Yet now, looking back, I’m wondering if I could have saved myself a lot of trouble had I simply answered the question implied by that story honestly: No. No I do not want to get enlightened more than life itself, more than I would crave my next breath in that situation.
If you have aspirations for greatness – for yourself, your team, your organisation, or your nation – then it occurs to me that it is well worth pondering Eliezer Sobel’s insight over this Christmas period.
What can we learn from Havas Media’s 2013 Meaningful Brands survey?
For me, the highlights from the survey report are:
- Just 20% of brands worldwide are seen to meaningfully positively impact people’s lives;
- The majority of people worldwide wouldn’t care if 73% of brands disappeared tomorrow;
- Only 32% feel brands communicate honestly about commitments and promises;
- 54% of us don’t trust brands; and
- The meaningful brand index outperforms the stock markets by 120%.
It would appear that the case for making a shift towards a ‘meaningful brand’ is compelling according to Havas Media and yet most brands do not show up as meaningful. This shows up as interesting for me given all the talk-spend on brand, branding and brand building.
Let’s shift perspective and take a look at the situation through the eyes of Customer Experience.
What is the state of Customer Experience at the end of 2013?
In her November post, “Sucking Less” is Not a #CX Strategy, Annette wrote:
“Are organizations seeing the value of delivering a great customer experience? Clearly they pay lip service, but we know that actions speak louder than words. Do they really get it? No. There’s no real commitment of time, resources, and budgets to initiatives that improve the customer experience.
I spend a lot of time talking to prospects and clients about how to sell the value of customer experience to company leaders. It’s so disheartening …..”
My experience resonates with Annette’s. And our experience is not unique – talk with Customer Experience professionals and you get a taste of how difficult it is to move the Customer Experience ball beyond conducting VoC surveys and collating-publishing the results.
So what is going on here? If Tops are VCs and Customer Experience is seen as investment then the Tops do not see the value of investing in Customer Experience ventures.
What is the state of CRM at the end of 2013?
It occurs to me that large established companies have spent large sums of money in the name of CRM – usually in procuring and implementing so called CRM systems. What is there to show for this investment in terms of generating superior value for customers and cultivating meaningful profitable relationships with customers?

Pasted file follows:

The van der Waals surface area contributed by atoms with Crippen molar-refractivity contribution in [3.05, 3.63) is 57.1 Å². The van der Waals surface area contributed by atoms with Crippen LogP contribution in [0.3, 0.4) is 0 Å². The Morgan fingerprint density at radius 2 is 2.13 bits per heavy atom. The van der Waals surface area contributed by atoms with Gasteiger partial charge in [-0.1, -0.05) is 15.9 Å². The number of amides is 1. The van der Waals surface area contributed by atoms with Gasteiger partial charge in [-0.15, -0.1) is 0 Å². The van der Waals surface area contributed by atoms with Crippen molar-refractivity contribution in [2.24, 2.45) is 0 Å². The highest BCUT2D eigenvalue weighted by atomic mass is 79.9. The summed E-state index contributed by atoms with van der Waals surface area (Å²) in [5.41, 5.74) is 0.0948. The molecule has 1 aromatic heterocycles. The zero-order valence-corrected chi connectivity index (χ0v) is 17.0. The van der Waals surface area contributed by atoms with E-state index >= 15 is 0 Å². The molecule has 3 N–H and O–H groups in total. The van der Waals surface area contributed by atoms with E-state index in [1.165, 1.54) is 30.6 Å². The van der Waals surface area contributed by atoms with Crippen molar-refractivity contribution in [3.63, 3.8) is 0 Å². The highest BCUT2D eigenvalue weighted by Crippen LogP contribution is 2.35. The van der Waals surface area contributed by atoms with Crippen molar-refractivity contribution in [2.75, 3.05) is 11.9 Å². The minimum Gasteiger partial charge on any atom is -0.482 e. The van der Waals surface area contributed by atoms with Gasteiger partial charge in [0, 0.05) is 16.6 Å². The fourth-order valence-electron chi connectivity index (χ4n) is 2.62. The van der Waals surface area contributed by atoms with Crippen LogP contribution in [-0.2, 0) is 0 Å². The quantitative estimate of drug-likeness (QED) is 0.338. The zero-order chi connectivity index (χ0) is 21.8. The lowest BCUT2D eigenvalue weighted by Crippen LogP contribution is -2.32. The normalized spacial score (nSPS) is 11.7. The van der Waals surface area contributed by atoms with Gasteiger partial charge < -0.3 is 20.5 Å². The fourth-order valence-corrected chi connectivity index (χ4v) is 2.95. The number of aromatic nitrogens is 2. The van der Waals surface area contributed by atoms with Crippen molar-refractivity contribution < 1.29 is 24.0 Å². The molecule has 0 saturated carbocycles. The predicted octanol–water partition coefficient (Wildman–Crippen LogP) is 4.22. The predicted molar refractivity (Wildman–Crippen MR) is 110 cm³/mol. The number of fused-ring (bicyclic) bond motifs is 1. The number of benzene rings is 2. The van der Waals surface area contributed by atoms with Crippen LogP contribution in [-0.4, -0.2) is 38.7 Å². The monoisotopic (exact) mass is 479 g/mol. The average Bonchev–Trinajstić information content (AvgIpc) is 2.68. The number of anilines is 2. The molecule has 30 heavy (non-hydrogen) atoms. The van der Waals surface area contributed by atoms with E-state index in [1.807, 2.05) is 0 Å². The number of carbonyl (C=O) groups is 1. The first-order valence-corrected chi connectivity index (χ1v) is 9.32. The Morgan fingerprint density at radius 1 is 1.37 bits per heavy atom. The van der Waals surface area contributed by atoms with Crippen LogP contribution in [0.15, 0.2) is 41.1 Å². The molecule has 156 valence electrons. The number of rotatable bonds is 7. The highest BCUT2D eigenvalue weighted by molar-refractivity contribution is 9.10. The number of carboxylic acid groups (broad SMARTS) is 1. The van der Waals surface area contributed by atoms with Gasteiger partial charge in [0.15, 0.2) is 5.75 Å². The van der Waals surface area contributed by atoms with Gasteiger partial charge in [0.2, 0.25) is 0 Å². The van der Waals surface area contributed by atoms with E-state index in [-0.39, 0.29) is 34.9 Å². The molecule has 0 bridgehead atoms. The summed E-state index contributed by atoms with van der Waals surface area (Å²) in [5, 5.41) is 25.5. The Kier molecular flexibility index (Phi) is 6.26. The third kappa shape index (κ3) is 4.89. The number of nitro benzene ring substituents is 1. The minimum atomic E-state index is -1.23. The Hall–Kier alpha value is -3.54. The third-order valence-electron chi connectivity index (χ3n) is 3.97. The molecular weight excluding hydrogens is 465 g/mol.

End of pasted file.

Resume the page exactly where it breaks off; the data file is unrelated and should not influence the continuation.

As I look around I find that the single customer view is just as elusive today as it was when Siebel was promising it, through the adoption of its CRM suite, back in 1999. The gulf between the talk and the reality continues to stun me. So many companies still struggle to work out the totality of their relationships (products purchased, interactions) with their customers.
I notice that many marketing, sales and service (customer, field) processes are just as broken today as they were in 1999. Why? Because too many people implemented CRM to automate the existing way of doing business.
It occurs to me that the challenge of getting the marketing, sales and service folks to genuine work together to build meaningful relationships with customers is beyond almost all companies. These functions and the people in them continue to work in silos, pursue their functional objectives, and work to their particular style.
I notice that the state of fragmentation within the marketing function is higher today than in 1999 due to the proliferation of digital channels. Marketing has become so complex that a whole industry, marketing automation, has grown up with the aim of automating marketing with a view to taking the complexity out of it.
Why do organisations continue to grapple with the same challenges despite their investments in CRM and Customer Experience?
Having been in the field since 1999 I am struck about how little has really changed despite all the changes that have occurred outside and inside organisations. What is going on here? Why is this the case?